Friday, May 28, 2021

Remembering Wayne Adams (1919 - 2021)

Wayne Adams 
(Stan Kalwasinski Collection)

by Stan Kalwasinski
Dolton, Ill. (May 27, 2021) - Missing today is a piece of the fabric that made up Chicago area automobile racing for over 50 years. Legendary announcer and motorsports writer, Wayne Adams passed away at his home here on Thursday morning at the age of 102.

“Well good evening ladies and gentlemen. Once again this is Wayne Adams bidding you welcome to Raceway Park.”

That’s the way Wayne Adams use to open up a night of racing at Raceway Park. Adams was the “voice” of the Chicagoland raceway for some 40-plus years. Adams, born in St. Joseph, Mo., on April 15, 1919, was the speedway’s announcer, beginning in 1947 and ending after the 1989 season. With his distinctive-sounding voice, he would announce 2,625 races in seven states during his career – more than 2,000 of those at Raceway Park – once known for hosting racing sometimes four-nights-a-week.

Adams came to Chicago after graduating high school to live with his mother and stepfather. Adams witnessed his first auto race – an indoor midget racing program at Chicago’s 124th Field Artillery Armory, which was a few blocks away from his home, in 1936.

"I went over there one Sunday night and saw midgets for the first time," reminisced Adams many years later. "I was so enthused and so excited about the action that I saw there and that was it. That was the start of it. I never missed a Sunday night after that during the winter of 1936-1937."

Adams bought a camera and began taking photos at the races. Long before interstate highways, Adams, along with the mother and stepfather traveled to numerous “big car” events, including races at Indiana tracks like Jungle Park, Winchester, Fort Wayne and Hammond and Ohio speedways in Dayton and Greenville.

Adams became a correspondent for the old weekly auto racing newspaper, Illustrated Speedway News, in December of 1940 and would write race result stories and his column, Midwest Whispers, until the paper ceased publishing in the early 1980s. Before World War II, he was also the official scorer for a time at Raceway Park. During the War years, Adams was a member of the United States Army and was a First Lieutenant in the Combat Engineers Battalion, serving his country for some four years including one year in the Philippine Islands.

Prior to his overseas duty, Adams married the former Grace "Boots" Stevens in November of 1942. He had met his future wife at a skating rink in April of 1940. The couple raised four children, Wayne Jr., April Darlene, Jill and Craig with grandchildren and great grandchildren following. His beloved “Boots” passed away in March of 2016.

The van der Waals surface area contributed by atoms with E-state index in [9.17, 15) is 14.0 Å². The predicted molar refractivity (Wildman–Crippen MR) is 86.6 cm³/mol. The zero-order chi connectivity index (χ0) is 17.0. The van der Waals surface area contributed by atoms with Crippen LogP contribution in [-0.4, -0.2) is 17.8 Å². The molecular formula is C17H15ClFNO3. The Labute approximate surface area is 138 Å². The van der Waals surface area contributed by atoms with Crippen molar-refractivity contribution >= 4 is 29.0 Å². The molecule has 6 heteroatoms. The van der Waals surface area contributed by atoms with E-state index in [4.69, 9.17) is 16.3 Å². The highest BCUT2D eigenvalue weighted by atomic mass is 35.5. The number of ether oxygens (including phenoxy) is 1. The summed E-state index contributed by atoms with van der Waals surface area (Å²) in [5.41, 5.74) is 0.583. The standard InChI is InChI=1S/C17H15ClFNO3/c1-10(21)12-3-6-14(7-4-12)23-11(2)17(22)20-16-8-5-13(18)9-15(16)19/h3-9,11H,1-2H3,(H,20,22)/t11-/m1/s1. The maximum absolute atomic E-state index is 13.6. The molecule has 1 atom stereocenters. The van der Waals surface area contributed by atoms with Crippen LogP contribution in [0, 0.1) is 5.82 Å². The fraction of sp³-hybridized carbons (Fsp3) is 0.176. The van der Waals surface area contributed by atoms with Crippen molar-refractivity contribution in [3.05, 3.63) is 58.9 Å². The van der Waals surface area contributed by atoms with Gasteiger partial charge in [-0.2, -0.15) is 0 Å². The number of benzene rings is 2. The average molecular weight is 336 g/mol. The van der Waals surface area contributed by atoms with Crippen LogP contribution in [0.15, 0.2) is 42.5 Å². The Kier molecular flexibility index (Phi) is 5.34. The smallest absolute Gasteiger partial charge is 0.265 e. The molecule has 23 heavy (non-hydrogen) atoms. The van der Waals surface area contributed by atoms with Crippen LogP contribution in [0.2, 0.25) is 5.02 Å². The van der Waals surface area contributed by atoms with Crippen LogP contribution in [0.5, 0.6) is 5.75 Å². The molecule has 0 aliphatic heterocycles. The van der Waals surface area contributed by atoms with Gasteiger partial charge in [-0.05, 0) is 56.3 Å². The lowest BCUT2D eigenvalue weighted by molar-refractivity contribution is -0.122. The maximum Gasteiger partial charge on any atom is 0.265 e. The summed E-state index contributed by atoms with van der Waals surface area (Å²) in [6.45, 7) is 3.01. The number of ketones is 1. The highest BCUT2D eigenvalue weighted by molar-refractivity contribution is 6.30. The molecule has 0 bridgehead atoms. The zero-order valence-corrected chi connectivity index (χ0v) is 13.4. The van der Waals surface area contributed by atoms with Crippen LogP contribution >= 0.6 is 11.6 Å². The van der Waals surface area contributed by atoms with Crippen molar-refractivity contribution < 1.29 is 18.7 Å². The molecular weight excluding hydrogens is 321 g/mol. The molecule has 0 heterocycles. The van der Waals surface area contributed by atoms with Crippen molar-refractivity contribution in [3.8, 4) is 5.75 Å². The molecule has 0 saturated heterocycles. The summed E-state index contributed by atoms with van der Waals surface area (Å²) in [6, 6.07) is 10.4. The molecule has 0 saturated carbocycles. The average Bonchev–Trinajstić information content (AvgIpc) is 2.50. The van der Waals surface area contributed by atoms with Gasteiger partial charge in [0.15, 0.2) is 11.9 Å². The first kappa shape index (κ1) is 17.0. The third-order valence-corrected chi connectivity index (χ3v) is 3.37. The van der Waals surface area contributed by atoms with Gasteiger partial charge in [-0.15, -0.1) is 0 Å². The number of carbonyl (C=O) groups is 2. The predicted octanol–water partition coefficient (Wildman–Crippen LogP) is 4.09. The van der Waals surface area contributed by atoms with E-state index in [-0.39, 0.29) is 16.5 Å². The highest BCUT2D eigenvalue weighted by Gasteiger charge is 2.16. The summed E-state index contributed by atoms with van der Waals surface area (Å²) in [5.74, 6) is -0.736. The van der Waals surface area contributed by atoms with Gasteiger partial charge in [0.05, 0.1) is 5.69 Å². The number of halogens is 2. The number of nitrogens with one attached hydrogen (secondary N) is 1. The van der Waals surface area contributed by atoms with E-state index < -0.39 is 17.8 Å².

In 1947, Adams announced his first racing program – a United Auto Racing Association (UARA) midget event at Chicago’s Hanson Park Stadium. Before he knew it, he was also the announcer at Raceway Park (for the first time on August 2, 1947) and Soldier Field – handling the weekly PA duties at all three major Chicagoland speedways in his first year of announcing.

He announced the area’s first short track stock car races at Gill Stadium in Chicago during the latter part of 1948. "It seemed like the people screamed for a half hour after a 10-lap race," remembered Adams years later.

Adams announced over 100 racing events in 1948 including programs at Raceway Park and UARA races. He also announced at various tracks in the Midwest, announcing IMCA “big car” races and handling the microphone at Indiana’s Schererville Speedway (later renamed Illiana Motor Speedway) during some of the track’s early weekly Sunday afternoon stock car races in 1950. He even promoted some stock car races at the fairgrounds track in Danville, Ill., in 1951.

Several times Adams did the announcing for televised races from Raceway Park, including in 1954 when the races were “live” on WBKB, the Chicago area ABC station.

"I remember the first Police Benevolent race at Soldier Field that I worked in 1947," said Adams decades later. "They had 77,000 people for that midget race. I'll never forget that night. I was so scared. I was never nervous before, a little concerned maybe, but not nervous. But that night at Soldier Field, I walked out into the infield and there were about 30,000 people already there for time trials. Later that night, I thought here's a little boy from Missouri announcing in Chicago before 77,000. I’ve really hit the big time."

Adams was a trophy salesman by trade, traveling throughout the Midwest to bowling pro shops and sporting goods stores. He built some impressive-looking trophies for Raceway Park and other local speedways in addition to the Tom Marchese-promoted “Milwaukee Mile” in Wisconsin. Adams even sold some trophies to Bill France Sr. for NASCAR’s “Speed Week” in Daytona Beach, Fla., in the early 1950s.

Adams received numerous racing accolades and awards, including being inducted into the National Old-Timers Hall of Fame in Flemington, N.J., in 1988, the Illinois Stock Car Hall of Fame in 2012 and the National Midget Auto Racing Hall of Fame in 2014. Adams was honored by the Village of Dolton when his street, Parkside Drive, was named Wayne Adams Way during his 100th birthday celebration in 2019.

Adams once said, “If you never saw (legendary Chicago stock car racers) Bud Koehler, Bob Pronger and Bill Van Allen in the same race, you never saw a race.”

If you never heard Wayne Adams announce a race, you never heard one of the best.

No comments:

Post a Comment